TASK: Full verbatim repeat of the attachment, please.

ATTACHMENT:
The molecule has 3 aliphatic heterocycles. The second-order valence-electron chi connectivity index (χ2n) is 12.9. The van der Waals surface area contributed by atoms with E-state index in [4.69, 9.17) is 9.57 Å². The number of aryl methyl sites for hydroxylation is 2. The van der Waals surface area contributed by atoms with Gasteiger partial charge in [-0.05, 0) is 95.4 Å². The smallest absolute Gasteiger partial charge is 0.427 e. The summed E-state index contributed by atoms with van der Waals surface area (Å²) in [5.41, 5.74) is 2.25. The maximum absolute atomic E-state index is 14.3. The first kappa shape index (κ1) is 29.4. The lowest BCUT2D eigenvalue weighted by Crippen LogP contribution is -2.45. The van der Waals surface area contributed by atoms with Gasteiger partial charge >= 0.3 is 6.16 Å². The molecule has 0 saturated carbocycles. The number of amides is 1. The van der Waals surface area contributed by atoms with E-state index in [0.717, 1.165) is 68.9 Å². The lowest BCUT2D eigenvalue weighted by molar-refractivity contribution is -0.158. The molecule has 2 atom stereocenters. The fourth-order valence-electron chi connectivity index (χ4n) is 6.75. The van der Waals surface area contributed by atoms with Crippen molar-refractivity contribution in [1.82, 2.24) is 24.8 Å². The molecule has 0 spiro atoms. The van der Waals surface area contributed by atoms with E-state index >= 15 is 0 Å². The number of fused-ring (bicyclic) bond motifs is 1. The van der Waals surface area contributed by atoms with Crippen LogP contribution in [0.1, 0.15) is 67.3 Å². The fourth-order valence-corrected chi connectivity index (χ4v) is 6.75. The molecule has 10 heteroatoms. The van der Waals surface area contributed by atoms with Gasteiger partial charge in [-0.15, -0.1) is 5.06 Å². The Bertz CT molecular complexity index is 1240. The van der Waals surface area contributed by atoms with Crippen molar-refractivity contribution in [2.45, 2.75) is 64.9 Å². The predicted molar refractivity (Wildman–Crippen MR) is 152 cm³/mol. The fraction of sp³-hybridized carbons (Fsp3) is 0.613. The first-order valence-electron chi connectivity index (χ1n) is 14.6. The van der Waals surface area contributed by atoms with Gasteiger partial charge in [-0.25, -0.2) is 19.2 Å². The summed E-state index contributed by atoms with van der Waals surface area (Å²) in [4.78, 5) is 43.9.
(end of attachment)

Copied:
The molecule has 3 aliphatic heterocycles. The second-order valence-electron chi connectivity index (χ2n) is 12.9. The van der Waals surface area contributed by atoms with E-state index in [4.69, 9.17) is 9.57 Å². The number of aryl methyl sites for hydroxylation is 2. The van der Waals surface area contributed by atoms with Gasteiger partial charge in [-0.05, 0) is 95.4 Å². The smallest absolute Gasteiger partial charge is 0.427 e. The summed E-state index contributed by atoms with van der Waals surface area (Å²) in [5.41, 5.74) is 2.25. The maximum absolute atomic E-state index is 14.3. The first kappa shape index (κ1) is 29.4. The lowest BCUT2D eigenvalue weighted by Crippen LogP contribution is -2.45. The van der Waals surface area contributed by atoms with Gasteiger partial charge >= 0.3 is 6.16 Å². The molecule has 0 saturated carbocycles. The number of amides is 1. The van der Waals surface area contributed by atoms with E-state index in [0.717, 1.165) is 68.9 Å². The lowest BCUT2D eigenvalue weighted by molar-refractivity contribution is -0.158. The molecule has 2 atom stereocenters. The fourth-order valence-electron chi connectivity index (χ4n) is 6.75. The van der Waals surface area contributed by atoms with Crippen molar-refractivity contribution in [1.82, 2.24) is 24.8 Å². The molecule has 0 spiro atoms. The van der Waals surface area contributed by atoms with E-state index >= 15 is 0 Å². The number of fused-ring (bicyclic) bond motifs is 1. The van der Waals surface area contributed by atoms with Crippen LogP contribution in [0.1, 0.15) is 67.3 Å². The fourth-order valence-corrected chi connectivity index (χ4v) is 6.75. The molecule has 10 heteroatoms. The van der Waals surface area contributed by atoms with Gasteiger partial charge in [-0.15, -0.1) is 5.06 Å². The Bertz CT molecular complexity index is 1240. The van der Waals surface area contributed by atoms with Crippen molar-refractivity contribution in [2.45, 2.75) is 64.9 Å². The predicted molar refractivity (Wildman–Crippen MR) is 152 cm³/mol. The fraction of sp³-hybridized carbons (Fsp3) is 0.613. The first-order valence-electron chi connectivity index (χ1n) is 14.6. The van der Waals surface area contributed by atoms with Gasteiger partial charge in [-0.25, -0.2) is 19.2 Å². The summed E-state index contributed by atoms with van der Waals surface area (Å²) in [4.78, 5) is 43.9.